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Leavenworth would welcome another U.S. prison, mayor says

Construction of a second federal prison in Leavenworth would bring hundreds of long-term jobs, Mayor Mark Preisinger said in assuring federal officials that residents would welcome the project.

The U.S. Bureau of Prisons is considering building a new facility on the grounds of the U.S. Penitentiary to house about 1,500 medium-security inmates. The proposal also includes a minimum-security camp for up to 300 inmates.

At a hearing Wednesday night on the project’s environmental impact, Preisinger said Leavenworth officials have been told the new installation would bring 300 to 400 jobs, the St. Joseph News-Press reported.

“There’s not one person in this town that’s lived here more than a year or so that does not know someone who works for the federal prison system,” Preisinger said. “It’s solid employment.”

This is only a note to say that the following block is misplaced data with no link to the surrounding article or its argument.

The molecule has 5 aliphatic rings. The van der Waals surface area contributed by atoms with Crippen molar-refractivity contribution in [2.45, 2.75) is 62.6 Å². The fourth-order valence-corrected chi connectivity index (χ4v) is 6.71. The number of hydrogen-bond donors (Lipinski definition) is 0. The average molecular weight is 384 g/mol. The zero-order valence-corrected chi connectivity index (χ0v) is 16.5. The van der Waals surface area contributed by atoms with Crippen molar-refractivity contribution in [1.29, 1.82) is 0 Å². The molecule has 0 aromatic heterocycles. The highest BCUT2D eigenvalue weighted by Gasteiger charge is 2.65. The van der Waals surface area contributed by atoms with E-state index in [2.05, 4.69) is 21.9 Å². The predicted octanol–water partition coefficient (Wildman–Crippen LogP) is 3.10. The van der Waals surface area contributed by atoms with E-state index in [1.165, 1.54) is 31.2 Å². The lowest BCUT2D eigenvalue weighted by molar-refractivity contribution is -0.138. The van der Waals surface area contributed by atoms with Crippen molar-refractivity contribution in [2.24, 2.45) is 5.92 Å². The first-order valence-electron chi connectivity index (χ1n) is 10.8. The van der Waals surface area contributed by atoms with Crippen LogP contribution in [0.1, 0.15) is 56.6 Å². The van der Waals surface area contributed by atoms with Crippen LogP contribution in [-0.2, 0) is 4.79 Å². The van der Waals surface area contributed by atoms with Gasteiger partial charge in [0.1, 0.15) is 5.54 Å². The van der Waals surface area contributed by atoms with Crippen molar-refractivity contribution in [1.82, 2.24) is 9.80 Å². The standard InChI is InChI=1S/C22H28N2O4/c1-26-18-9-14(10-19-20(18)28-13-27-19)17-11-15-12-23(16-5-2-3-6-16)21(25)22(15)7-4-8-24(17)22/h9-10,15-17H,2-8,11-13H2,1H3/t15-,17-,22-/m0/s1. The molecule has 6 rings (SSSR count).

Bridgette Lyles, a site selection specialist for the Bureau of Prisons, said the federal correctional system needs new facilities.

“This is especially important within the north central region of the United States, where the need for additional bed space is a serious concern,” she said.

Among the region’s 12 states, three — North Dakota, Nebraska and Iowa — have no federal prisons, Lyles said.

None of the 22 people who attended the hearing spoke against the project, while some agreed with Preisinger that the direct and ancillary jobs would be welcome.

“I know that Leavenworth is very much in favor of this,” resident Max Nuss told Lyles. “I know it will be an economic boon.”

The environmental impact study, required of federal projects to weigh the effects on surrounding places and people, was filed in November and has a comment period that runs into early January.

Maps show various possibilities for placement of the new facilities, one that kept both on the eastern portion of the grounds and one that had the prison camp separated on the western property.

Preisinger half jokingly said the bureau should take into account the 11 buffalo that graze on the western part of the prison grounds. The bureau owns them, but the townspeople have adopted them, he said.

“We will make room for the buffalo,” the mayor said.

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